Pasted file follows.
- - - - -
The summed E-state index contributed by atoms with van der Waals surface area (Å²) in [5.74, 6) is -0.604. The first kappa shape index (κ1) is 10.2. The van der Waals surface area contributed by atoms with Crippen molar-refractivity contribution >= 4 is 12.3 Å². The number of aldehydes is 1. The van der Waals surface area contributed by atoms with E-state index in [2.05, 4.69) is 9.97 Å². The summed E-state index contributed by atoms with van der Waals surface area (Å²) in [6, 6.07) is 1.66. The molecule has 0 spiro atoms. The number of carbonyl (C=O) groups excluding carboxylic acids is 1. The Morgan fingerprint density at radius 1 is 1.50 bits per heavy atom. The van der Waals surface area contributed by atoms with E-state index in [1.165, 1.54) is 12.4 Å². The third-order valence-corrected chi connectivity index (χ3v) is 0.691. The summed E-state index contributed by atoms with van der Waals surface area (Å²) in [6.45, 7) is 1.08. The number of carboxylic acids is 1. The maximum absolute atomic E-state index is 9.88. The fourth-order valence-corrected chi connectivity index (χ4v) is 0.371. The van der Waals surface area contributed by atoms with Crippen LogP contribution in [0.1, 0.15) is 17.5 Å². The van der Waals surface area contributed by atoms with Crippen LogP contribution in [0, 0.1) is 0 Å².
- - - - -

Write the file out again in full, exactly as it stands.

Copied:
The summed E-state index contributed by atoms with van der Waals surface area (Å²) in [5.74, 6) is -0.604. The first kappa shape index (κ1) is 10.2. The van der Waals surface area contributed by atoms with Crippen molar-refractivity contribution >= 4 is 12.3 Å². The number of aldehydes is 1. The van der Waals surface area contributed by atoms with E-state index in [2.05, 4.69) is 9.97 Å². The summed E-state index contributed by atoms with van der Waals surface area (Å²) in [6, 6.07) is 1.66. The molecule has 0 spiro atoms. The number of carbonyl (C=O) groups excluding carboxylic acids is 1. The Morgan fingerprint density at radius 1 is 1.50 bits per heavy atom. The van der Waals surface area contributed by atoms with E-state index in [1.165, 1.54) is 12.4 Å². The third-order valence-corrected chi connectivity index (χ3v) is 0.691. The summed E-state index contributed by atoms with van der Waals surface area (Å²) in [6.45, 7) is 1.08. The number of carboxylic acids is 1. The maximum absolute atomic E-state index is 9.88. The fourth-order valence-corrected chi connectivity index (χ4v) is 0.371. The van der Waals surface area contributed by atoms with Crippen LogP contribution in [0.1, 0.15) is 17.5 Å². The van der Waals surface area contributed by atoms with Crippen LogP contribution in [0, 0.1) is 0 Å².